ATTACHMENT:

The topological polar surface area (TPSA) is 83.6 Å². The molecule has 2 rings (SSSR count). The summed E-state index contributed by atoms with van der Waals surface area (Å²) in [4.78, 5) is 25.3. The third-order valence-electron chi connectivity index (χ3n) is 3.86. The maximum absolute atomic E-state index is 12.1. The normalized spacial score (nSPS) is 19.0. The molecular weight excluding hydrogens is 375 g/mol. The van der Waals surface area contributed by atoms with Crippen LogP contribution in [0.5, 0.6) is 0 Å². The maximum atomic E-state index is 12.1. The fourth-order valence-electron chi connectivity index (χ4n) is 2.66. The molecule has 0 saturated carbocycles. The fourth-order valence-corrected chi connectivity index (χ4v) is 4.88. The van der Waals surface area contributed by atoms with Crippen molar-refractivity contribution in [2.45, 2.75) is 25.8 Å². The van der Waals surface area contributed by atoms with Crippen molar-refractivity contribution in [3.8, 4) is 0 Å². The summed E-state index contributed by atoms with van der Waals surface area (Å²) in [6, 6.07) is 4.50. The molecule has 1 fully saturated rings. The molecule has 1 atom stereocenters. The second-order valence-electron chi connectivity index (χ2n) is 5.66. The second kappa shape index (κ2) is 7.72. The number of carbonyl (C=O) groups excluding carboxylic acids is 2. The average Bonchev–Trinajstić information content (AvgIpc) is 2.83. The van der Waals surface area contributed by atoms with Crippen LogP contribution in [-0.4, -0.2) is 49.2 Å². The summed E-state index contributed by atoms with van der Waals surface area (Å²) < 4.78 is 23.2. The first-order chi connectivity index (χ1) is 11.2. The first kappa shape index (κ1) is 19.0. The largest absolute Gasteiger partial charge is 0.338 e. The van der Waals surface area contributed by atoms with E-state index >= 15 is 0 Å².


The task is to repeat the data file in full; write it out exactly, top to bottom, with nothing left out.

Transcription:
The topological polar surface area (TPSA) is 83.6 Å². The molecule has 2 rings (SSSR count). The summed E-state index contributed by atoms with van der Waals surface area (Å²) in [4.78, 5) is 25.3. The third-order valence-electron chi connectivity index (χ3n) is 3.86. The maximum absolute atomic E-state index is 12.1. The normalized spacial score (nSPS) is 19.0. The molecular weight excluding hydrogens is 375 g/mol. The van der Waals surface area contributed by atoms with Crippen LogP contribution in [0.5, 0.6) is 0 Å². The maximum atomic E-state index is 12.1. The fourth-order valence-electron chi connectivity index (χ4n) is 2.66. The molecule has 0 saturated carbocycles. The fourth-order valence-corrected chi connectivity index (χ4v) is 4.88. The van der Waals surface area contributed by atoms with Crippen molar-refractivity contribution in [2.45, 2.75) is 25.8 Å². The van der Waals surface area contributed by atoms with Crippen molar-refractivity contribution in [3.8, 4) is 0 Å². The summed E-state index contributed by atoms with van der Waals surface area (Å²) in [6, 6.07) is 4.50. The molecule has 1 fully saturated rings. The molecule has 1 atom stereocenters. The second-order valence-electron chi connectivity index (χ2n) is 5.66. The second kappa shape index (κ2) is 7.72. The number of carbonyl (C=O) groups excluding carboxylic acids is 2. The average Bonchev–Trinajstić information content (AvgIpc) is 2.83. The van der Waals surface area contributed by atoms with Crippen LogP contribution in [-0.4, -0.2) is 49.2 Å². The summed E-state index contributed by atoms with van der Waals surface area (Å²) < 4.78 is 23.2. The first-order chi connectivity index (χ1) is 11.2. The first kappa shape index (κ1) is 19.0. The largest absolute Gasteiger partial charge is 0.338 e. The van der Waals surface area contributed by atoms with E-state index >= 15 is 0 Å².